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I'm using Python 3.5.1 and the newly released MyPy v0.4.1 static type analyzer.

I have some more complex code that I've reduced down to this simplest possible python class needed to reproduce the error:

class MyObject(object):
    def __init__(self, value: int=5) -> None:
        self.value = value

    def __eq__(self, other: MyObject) -> bool:
        return self.value == other.value

Running the type checker mypy test.py produces the following error:

test.py: note: In class "MyObject":
test.py:5: error: Argument 1 of "__eq__" incompatible with supertype "object"

My theory based on these docs is that __eq__ and __ne__ on object have types already defined, which are clashing with my subclass's redefinition of these types. My question is how to I define these types to make sure __eq__ is type-checked with my chosen type.

3 Answers 3

13

== is supposed to take arbitrary other objects, not just objects of your type. If it doesn't recognize the other object, it should return NotImplemented:

class MyObject(object):
    def __init__(self, value: int=5) -> None:
        self.value = value

    def __eq__(self, other: object) -> bool:
        if not isinstance(other, MyObject):
            return NotImplemented
        return self.value == other.value

NotImplemented isn't an instance of bool, but mypy seems to have a weird special case for that. It wants the return annotation to be bool, and it doesn't complain about the return NotImplemented line.

Also, if you need to refer to MyObject for type hints inside its own body, you need to use a string, 'MyObject' instead of MyObject. MyObject doesn't exist yet.

7
  • Re: referring to MyObject inside it's own body, I've done that elsewhere in my code without quoting and I get no errors from MyPy: github.com/pirate/py-data/blob/master/… Jun 1, 2016 at 0:15
  • 1
    @NickSweeting: Did you run it? You should get an error when you try to run it. Jun 1, 2016 at 3:15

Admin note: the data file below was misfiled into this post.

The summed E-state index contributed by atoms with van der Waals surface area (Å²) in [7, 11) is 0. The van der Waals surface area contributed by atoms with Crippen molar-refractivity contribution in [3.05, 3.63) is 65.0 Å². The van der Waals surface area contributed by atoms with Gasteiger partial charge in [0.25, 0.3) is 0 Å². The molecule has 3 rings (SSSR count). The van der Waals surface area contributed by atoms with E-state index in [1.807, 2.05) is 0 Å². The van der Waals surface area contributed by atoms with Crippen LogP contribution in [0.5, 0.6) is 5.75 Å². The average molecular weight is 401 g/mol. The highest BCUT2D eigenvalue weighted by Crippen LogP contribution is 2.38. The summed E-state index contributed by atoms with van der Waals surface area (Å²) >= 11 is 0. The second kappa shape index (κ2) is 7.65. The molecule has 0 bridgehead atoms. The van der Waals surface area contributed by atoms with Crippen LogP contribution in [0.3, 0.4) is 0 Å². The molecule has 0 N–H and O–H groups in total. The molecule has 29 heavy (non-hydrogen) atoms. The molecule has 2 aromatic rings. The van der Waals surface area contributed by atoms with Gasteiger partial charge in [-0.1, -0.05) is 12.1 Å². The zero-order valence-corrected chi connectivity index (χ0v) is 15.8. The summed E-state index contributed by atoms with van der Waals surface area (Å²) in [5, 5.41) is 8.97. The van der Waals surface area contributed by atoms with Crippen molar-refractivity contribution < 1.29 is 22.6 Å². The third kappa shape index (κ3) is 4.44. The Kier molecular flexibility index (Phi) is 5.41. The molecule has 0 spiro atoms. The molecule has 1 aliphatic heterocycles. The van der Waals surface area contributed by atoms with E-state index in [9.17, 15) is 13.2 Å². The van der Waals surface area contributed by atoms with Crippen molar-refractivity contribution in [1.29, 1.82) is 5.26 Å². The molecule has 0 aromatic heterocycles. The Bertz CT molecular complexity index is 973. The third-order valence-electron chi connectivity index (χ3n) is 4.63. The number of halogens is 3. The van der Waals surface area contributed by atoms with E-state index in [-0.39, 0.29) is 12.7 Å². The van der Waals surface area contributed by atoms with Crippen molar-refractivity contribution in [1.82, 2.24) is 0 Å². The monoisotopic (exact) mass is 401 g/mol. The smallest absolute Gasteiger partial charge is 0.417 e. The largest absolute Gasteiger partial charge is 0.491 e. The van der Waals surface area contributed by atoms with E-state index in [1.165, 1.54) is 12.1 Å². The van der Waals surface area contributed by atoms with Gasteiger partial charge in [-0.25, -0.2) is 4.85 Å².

• Ah, thanks @user2357112, I only tried mypy-ing it and neglected to actually run it. Changing it to strings worked. Jun 1, 2016 at 20:57
  • One thing I just realized, I've never seen functions return exception types before (as opposed to raiseing them), is this standard practice? Jun 21, 2016 at 19:13
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    @NickSweeting: NotImplemented is not an exception. You're thinking of NotImplementedError. Returning NotImplemented is how you signal that your special method doesn't assign a meaning to an operation, so Python should try the other object's method. I've heard it's a return value instead of an exception for speed purposes. Jun 21, 2016 at 19:17
3

Your reading of the docs is right -- you need to give the method (__eq__) the same signature as it has already in the base class (object), or else a more permissive one.

The reason for that is that because your MyObject is a subtype of object, a MyObject could be passed anywhere that expects an object... which means that that code could compare it with any other object, and there's no legitimate way for the type checker to complain. So, to reflect that, your __eq__ has to be written to expect any object.

What you can do is right up front in the method's body, check the type and return (or raise an exception):

if not isinstance(other, MyObject):
  return False

Then as those docs say, Mypy is smart enough that after that check, it will know that other is a MyObject and treat it accordingly.

-1

The test using "isinstance()" only works if there's no inheritance, if there's is you either need to override eq in derived classes or use if type(self) != type(other)

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